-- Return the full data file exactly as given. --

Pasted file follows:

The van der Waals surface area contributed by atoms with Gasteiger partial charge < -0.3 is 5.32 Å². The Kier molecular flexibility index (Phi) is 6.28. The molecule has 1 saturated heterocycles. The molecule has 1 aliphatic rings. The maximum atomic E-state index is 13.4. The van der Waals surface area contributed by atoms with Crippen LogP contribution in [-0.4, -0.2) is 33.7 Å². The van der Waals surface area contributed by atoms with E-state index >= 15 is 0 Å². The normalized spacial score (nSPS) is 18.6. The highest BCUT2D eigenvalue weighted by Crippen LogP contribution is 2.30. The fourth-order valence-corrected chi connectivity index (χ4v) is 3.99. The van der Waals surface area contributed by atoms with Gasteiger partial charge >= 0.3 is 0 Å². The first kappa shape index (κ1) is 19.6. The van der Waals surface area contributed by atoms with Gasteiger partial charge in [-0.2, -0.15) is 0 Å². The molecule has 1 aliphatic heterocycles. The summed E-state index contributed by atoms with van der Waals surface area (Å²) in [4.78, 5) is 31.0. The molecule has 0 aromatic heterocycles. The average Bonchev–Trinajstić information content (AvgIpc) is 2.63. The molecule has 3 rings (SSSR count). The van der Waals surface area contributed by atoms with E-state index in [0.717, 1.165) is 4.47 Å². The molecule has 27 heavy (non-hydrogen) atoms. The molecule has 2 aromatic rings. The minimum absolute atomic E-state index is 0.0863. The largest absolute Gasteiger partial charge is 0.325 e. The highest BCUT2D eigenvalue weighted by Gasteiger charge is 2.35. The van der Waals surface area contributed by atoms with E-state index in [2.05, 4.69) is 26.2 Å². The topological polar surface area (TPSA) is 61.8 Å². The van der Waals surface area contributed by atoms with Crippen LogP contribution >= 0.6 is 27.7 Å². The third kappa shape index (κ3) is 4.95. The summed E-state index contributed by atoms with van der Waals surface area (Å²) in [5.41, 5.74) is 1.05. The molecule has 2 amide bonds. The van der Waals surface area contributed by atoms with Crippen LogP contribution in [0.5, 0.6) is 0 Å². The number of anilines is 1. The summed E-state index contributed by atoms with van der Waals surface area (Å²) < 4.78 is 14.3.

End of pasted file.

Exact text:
The van der Waals surface area contributed by atoms with Gasteiger partial charge < -0.3 is 5.32 Å². The Kier molecular flexibility index (Phi) is 6.28. The molecule has 1 saturated heterocycles. The molecule has 1 aliphatic rings. The maximum atomic E-state index is 13.4. The van der Waals surface area contributed by atoms with Crippen LogP contribution in [-0.4, -0.2) is 33.7 Å². The van der Waals surface area contributed by atoms with E-state index >= 15 is 0 Å². The normalized spacial score (nSPS) is 18.6. The highest BCUT2D eigenvalue weighted by Crippen LogP contribution is 2.30. The fourth-order valence-corrected chi connectivity index (χ4v) is 3.99. The van der Waals surface area contributed by atoms with Gasteiger partial charge >= 0.3 is 0 Å². The first kappa shape index (κ1) is 19.6. The van der Waals surface area contributed by atoms with Gasteiger partial charge in [-0.2, -0.15) is 0 Å². The molecule has 1 aliphatic heterocycles. The summed E-state index contributed by atoms with van der Waals surface area (Å²) in [4.78, 5) is 31.0. The molecule has 0 aromatic heterocycles. The average Bonchev–Trinajstić information content (AvgIpc) is 2.63. The molecule has 3 rings (SSSR count). The van der Waals surface area contributed by atoms with E-state index in [0.717, 1.165) is 4.47 Å². The molecule has 27 heavy (non-hydrogen) atoms. The molecule has 2 aromatic rings. The minimum absolute atomic E-state index is 0.0863. The largest absolute Gasteiger partial charge is 0.325 e. The highest BCUT2D eigenvalue weighted by Gasteiger charge is 2.35. The van der Waals surface area contributed by atoms with E-state index in [2.05, 4.69) is 26.2 Å². The topological polar surface area (TPSA) is 61.8 Å². The van der Waals surface area contributed by atoms with Crippen LogP contribution >= 0.6 is 27.7 Å². The third kappa shape index (κ3) is 4.95. The summed E-state index contributed by atoms with van der Waals surface area (Å²) in [5.41, 5.74) is 1.05. The molecule has 2 amide bonds. The van der Waals surface area contributed by atoms with Crippen LogP contribution in [0.5, 0.6) is 0 Å². The number of anilines is 1. The summed E-state index contributed by atoms with van der Waals surface area (Å²) < 4.78 is 14.3.